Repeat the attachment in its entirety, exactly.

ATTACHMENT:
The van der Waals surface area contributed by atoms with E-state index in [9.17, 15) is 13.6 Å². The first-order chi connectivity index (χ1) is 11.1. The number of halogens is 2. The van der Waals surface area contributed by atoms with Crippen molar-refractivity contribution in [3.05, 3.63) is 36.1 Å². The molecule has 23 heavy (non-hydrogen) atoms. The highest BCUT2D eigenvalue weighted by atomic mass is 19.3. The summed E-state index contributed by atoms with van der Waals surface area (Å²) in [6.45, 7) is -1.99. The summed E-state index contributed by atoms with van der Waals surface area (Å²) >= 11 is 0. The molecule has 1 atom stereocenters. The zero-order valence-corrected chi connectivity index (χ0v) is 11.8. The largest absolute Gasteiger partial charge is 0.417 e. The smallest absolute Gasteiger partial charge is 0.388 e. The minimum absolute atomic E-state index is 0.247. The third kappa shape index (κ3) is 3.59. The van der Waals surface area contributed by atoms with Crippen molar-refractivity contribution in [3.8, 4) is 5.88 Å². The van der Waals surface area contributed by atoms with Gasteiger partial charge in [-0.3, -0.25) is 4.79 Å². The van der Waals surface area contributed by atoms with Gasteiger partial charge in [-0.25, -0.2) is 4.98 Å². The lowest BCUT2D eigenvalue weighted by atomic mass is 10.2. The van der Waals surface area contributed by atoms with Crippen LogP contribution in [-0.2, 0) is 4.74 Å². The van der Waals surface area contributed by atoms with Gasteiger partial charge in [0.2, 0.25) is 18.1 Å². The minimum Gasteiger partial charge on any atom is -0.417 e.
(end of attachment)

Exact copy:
The van der Waals surface area contributed by atoms with E-state index in [9.17, 15) is 13.6 Å². The first-order chi connectivity index (χ1) is 11.1. The number of halogens is 2. The van der Waals surface area contributed by atoms with Crippen molar-refractivity contribution in [3.05, 3.63) is 36.1 Å². The molecule has 23 heavy (non-hydrogen) atoms. The highest BCUT2D eigenvalue weighted by atomic mass is 19.3. The summed E-state index contributed by atoms with van der Waals surface area (Å²) in [6.45, 7) is -1.99. The summed E-state index contributed by atoms with van der Waals surface area (Å²) >= 11 is 0. The molecule has 1 atom stereocenters. The zero-order valence-corrected chi connectivity index (χ0v) is 11.8. The largest absolute Gasteiger partial charge is 0.417 e. The smallest absolute Gasteiger partial charge is 0.388 e. The minimum absolute atomic E-state index is 0.247. The third kappa shape index (κ3) is 3.59. The van der Waals surface area contributed by atoms with Crippen molar-refractivity contribution in [3.8, 4) is 5.88 Å². The van der Waals surface area contributed by atoms with Gasteiger partial charge in [-0.3, -0.25) is 4.79 Å². The van der Waals surface area contributed by atoms with Gasteiger partial charge in [-0.25, -0.2) is 4.98 Å². The lowest BCUT2D eigenvalue weighted by atomic mass is 10.2. The van der Waals surface area contributed by atoms with Crippen LogP contribution in [-0.2, 0) is 4.74 Å². The van der Waals surface area contributed by atoms with Gasteiger partial charge in [0.2, 0.25) is 18.1 Å². The minimum Gasteiger partial charge on any atom is -0.417 e.